Lord Louis Mountbatten, head of Combined Operations in World War Two, was born in 1900, the great grandson of Queen Victoria. During the war, Mountbatten found fame in the Royal Navy but also as the man who believed in the value of small specialist units that could operate behind enemy lines – or sabotage key enemy bases. Such a view was not universally shared amongst the military’s hierarchy at the start of the war.

The Naval Race 1906 to 1914
The Naval Race 1906 to 1914

In October
1941, Mountbatten was appointed head of Combined Operations by Winston Churchill. Mountbatten supported the use of commandos and took personal charge of the Small Scale Raiding Force. Mountbatten had charge of the disastrous Dieppe raid in 1942. Many saw this as an ‘experiment’ for a much greater landing to come – D-Day in 1944. Much blood was split at Dieppe and many lives were lost. However, Combined Operations also learned a great deal about amphibious landings – lessons that were learned and put into operation in June 1944. The disaster of Dieppe could have ended Mountbatten’s military career. Not everyone had approved of his promotion at such a young age to head of Combined Operations and some said the failure at Dieppe reflected his lack of experience. However, Churchill stood by him and in 1943 appointed Mountbatten head of the South-East Asia Command (SEAC). Here he worked with the Americans to liberate Japanese occupied territory. Mountbatten attended the Royal Navy’s college at Dartmouth between 1913 and 1916. During World War One, he served on board HMS Lion and HMS Elizabeth. When the war ended, Mountbatten continued his career in the navy and by the time World War Two was declared in 1939, he had the rank of captain, and commanded the fifth destroyer flotilla. Mountbatten commanded HMS Kelly.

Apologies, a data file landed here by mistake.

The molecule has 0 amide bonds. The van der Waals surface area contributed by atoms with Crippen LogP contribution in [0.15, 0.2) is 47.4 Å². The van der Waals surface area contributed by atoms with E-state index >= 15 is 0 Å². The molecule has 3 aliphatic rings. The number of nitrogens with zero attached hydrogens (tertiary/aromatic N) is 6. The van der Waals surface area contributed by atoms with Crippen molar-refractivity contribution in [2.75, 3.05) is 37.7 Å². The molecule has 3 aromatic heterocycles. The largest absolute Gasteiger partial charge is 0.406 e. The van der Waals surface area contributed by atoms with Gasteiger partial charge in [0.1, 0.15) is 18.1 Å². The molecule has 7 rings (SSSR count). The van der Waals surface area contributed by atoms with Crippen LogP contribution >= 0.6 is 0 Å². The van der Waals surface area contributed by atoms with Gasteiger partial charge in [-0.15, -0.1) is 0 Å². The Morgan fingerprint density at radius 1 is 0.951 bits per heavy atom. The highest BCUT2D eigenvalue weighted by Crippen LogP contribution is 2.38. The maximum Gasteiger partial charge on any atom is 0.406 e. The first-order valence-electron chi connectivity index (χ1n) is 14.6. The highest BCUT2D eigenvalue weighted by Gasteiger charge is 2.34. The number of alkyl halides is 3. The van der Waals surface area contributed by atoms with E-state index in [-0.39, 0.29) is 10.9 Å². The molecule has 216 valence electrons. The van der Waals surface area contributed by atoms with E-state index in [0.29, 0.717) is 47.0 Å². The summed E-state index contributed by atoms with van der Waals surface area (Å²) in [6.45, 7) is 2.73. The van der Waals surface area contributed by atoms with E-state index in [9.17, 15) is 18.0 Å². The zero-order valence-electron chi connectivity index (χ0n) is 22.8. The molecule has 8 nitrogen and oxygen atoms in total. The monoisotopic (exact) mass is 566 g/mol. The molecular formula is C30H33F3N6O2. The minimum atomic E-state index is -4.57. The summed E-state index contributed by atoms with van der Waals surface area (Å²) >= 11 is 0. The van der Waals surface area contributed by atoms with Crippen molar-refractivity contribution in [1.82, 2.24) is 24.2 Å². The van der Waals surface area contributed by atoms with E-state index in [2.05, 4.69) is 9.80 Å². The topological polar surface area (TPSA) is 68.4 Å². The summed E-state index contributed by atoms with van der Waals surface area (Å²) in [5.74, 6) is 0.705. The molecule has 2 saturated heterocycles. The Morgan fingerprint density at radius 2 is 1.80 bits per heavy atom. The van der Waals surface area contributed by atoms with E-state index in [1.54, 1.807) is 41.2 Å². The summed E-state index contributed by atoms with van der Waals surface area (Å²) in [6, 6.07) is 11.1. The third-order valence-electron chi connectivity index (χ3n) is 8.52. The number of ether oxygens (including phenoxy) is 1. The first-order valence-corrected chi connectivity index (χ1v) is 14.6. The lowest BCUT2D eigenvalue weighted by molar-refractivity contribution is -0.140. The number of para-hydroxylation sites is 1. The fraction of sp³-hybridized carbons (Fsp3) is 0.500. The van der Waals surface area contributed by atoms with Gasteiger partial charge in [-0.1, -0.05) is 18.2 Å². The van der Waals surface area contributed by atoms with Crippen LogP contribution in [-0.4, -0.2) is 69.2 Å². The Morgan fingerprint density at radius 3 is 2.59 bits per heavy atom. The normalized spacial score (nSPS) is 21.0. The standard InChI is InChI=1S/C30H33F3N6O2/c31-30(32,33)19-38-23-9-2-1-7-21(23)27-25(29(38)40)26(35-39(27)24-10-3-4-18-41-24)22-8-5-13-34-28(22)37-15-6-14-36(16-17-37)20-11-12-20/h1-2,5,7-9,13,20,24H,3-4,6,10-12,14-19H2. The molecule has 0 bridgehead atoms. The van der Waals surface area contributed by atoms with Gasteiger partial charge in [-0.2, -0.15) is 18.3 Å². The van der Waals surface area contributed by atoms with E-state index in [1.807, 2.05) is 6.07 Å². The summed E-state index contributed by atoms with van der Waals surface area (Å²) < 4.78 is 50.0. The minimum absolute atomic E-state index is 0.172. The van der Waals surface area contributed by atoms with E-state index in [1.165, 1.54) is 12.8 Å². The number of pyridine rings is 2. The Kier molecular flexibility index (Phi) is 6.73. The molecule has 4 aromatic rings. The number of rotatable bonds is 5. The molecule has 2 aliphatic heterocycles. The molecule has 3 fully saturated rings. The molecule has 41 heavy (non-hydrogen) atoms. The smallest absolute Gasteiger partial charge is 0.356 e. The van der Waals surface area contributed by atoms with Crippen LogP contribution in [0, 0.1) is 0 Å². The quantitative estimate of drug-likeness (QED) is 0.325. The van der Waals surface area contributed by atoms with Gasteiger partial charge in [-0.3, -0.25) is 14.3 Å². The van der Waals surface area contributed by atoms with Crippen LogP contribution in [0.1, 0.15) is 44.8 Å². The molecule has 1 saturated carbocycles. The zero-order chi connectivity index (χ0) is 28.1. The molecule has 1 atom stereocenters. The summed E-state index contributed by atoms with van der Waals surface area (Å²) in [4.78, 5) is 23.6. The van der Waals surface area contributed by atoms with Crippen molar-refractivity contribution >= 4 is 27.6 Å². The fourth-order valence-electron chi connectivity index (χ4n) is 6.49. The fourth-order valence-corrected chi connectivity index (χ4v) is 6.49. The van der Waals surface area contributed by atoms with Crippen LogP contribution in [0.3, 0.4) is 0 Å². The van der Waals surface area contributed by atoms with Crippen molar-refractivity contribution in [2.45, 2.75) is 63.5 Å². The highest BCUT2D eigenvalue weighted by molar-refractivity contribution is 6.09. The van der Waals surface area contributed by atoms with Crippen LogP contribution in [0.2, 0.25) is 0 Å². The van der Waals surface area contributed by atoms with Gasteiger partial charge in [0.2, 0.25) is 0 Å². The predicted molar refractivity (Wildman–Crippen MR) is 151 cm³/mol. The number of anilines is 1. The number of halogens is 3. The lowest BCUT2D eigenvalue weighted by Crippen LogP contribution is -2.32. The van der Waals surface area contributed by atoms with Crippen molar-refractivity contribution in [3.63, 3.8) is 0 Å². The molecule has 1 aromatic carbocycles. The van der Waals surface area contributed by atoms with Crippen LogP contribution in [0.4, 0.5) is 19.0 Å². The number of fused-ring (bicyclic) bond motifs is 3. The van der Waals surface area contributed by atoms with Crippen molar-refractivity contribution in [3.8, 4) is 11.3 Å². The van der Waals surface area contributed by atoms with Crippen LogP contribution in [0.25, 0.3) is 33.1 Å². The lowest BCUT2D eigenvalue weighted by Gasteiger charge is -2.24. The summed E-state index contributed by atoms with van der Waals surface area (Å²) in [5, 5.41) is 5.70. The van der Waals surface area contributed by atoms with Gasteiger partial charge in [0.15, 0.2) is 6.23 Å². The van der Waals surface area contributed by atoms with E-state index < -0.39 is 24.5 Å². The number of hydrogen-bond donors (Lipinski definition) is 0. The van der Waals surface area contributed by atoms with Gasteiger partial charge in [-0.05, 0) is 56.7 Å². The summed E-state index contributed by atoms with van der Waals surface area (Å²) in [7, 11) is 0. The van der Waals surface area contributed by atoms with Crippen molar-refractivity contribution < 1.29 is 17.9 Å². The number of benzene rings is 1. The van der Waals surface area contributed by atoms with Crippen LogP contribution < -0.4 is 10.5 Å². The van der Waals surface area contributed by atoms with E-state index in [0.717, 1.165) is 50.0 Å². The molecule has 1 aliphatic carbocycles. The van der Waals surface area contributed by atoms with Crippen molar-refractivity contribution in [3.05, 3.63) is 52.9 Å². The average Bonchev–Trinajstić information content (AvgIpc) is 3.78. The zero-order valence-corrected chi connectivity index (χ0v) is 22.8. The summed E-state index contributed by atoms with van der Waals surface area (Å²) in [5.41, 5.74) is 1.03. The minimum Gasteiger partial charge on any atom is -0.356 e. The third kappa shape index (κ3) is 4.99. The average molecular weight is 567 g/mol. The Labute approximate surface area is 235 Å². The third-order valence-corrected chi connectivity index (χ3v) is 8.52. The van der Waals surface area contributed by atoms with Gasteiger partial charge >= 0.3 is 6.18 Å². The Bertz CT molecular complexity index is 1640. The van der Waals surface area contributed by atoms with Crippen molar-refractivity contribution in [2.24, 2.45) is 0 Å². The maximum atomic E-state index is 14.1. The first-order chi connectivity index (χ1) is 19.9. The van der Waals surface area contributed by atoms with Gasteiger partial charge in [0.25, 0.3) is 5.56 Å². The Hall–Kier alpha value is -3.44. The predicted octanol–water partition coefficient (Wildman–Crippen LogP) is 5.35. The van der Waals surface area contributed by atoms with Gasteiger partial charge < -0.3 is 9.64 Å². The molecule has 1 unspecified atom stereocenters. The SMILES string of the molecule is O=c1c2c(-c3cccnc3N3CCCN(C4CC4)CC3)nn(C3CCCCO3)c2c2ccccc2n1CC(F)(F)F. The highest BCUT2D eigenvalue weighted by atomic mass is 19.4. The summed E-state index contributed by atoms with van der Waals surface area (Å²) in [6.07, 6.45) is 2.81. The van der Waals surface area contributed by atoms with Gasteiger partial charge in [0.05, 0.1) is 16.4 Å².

He gained a reputation in the Far East for integrity and Clement Atlee, the Labour Prime Minister, appointed him as Viceroy of India in February 1947 with the difficult task of overseeing the independence of India and Pakistan. After such a difficult task, which many believed Mountbatten handled with skill, he returned to the Navy.

In 1955, Mountbatten was appointed First Sea Lord and between 1959 and 1965, he was Chief of Defence Staff.

On August 27th, 1979, Mountbatten was murdered by a bomb planted by the IRA on his boat while he was sailing in County Sligo.